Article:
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Horizontal Gene Transfer in Humans?

slo1
Posts: 4,351
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3/17/2015 4:41:32 PM
Posted: 1 year ago
Some genes 'foreign' in origin and not from our ancestors

............
The transfer of genes between organisms living in the same environment is known as horizontal gene transfer (HGT). It is well known in single-celled organisms and thought to be an important process that explains how quickly bacteria evolve, for example, resistance to antibiotics.

HGT is thought to play an important role in the evolution of some animals, including nematode worms which have acquired genes from microorganisms and plants, and some beetles that gained bacterial genes to produce enzymes for digesting coffee berries. However, the idea that HGT occurs in more complex animals, such as humans, rather than them solely gaining genes directly from ancestors, has been widely debated and contested.

Lead author Alastair Crisp from the University of Cambridge, UK, said: "This is the first study to show how widely horizontal gene transfer (HGT) occurs in animals, including humans, giving rise to tens or hundreds of active 'foreign' genes. Surprisingly, far from being a rare occurrence, it appears that HGT has contributed to the evolution of many, perhaps all, animals and that the process is ongoing, meaning that we may need to re-evaluate how we think about evolution."

The researchers studied the genomes of 12 species of Drosophila or fruit fly, four species of nematode worm, and 10 species of primate, including humans. They calculated how well each of their genes aligns to similar genes in other species to estimate how likely they were to be foreign in origin. By comparing with other groups of species, they were able to estimate how long ago the genes were likely to have been acquired.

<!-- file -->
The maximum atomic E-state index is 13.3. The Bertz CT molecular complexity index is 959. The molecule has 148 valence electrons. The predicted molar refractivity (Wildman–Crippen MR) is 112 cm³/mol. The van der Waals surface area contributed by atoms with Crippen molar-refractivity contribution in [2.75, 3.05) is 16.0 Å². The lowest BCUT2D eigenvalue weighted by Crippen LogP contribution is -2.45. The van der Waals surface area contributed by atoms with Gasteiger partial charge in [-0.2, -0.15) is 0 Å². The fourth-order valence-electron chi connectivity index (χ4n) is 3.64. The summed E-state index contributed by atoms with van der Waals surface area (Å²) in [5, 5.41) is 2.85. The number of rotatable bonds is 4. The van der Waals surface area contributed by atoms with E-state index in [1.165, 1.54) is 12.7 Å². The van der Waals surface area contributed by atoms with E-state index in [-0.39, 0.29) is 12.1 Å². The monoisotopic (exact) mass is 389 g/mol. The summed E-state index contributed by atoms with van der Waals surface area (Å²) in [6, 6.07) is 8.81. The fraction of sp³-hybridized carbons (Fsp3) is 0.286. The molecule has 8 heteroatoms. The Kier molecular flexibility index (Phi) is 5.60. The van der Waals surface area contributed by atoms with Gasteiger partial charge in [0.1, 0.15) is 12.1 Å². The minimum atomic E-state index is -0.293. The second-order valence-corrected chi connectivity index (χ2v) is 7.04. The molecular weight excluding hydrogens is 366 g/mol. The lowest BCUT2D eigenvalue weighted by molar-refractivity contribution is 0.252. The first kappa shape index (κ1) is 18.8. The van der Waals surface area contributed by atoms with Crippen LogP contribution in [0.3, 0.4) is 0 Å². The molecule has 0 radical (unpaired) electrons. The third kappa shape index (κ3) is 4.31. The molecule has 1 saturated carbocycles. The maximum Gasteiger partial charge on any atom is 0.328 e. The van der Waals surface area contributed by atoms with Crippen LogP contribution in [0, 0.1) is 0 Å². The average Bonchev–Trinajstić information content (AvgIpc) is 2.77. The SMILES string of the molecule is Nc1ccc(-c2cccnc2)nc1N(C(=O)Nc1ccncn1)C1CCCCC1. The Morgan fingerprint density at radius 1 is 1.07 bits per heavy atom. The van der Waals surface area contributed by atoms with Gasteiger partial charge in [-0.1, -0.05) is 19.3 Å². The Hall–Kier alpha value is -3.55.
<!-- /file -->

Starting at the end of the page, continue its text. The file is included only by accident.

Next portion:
A number of genes, including the ABO blood group gene, were confirmed as having been acquired by vertebrates through HGT. The majority of the other genes were related to enzymes involved in metabolism.
In humans, they confirmed 17 previously-reported genes acquired from HGT, and identified 128 additional foreign genes in the human genome that have not previously been reported.

Some of those genes were involved in lipid metabolism, including the breakdown of fatty acids and the formation of glycolipids. Others were involved in immune responses, including the inflammatory response, immune cell signalling, and antimicrobial responses, while further gene categories include amino-acid metabolism, protein modification and antioxidant activities.

..................
slo1
Posts: 4,351
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3/17/2015 4:43:30 PM
Posted: 1 year ago
Very interesting. I guess if one accepts that humans can transfer genes usually done via manipulating a natural process it should be possible to naturally transfer them between organisms without intelligent interference.
Otokage
Posts: 2,347
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3/17/2015 4:44:10 PM
Posted: 1 year ago
At 3/17/2015 4:41:32 PM, slo1 wrote:
Some genes 'foreign' in origin and not from our ancestors

............
The transfer of genes between organisms living in the same environment is known as horizontal gene transfer (HGT). It is well known in single-celled organisms and thought to be an important process that explains how quickly bacteria evolve, for example, resistance to antibiotics.

HGT is thought to play an important role in the evolution of some animals, including nematode worms which have acquired genes from microorganisms and plants, and some beetles that gained bacterial genes to produce enzymes for digesting coffee berries. However, the idea that HGT occurs in more complex animals, such as humans, rather than them solely gaining genes directly from ancestors, has been widely debated and contested.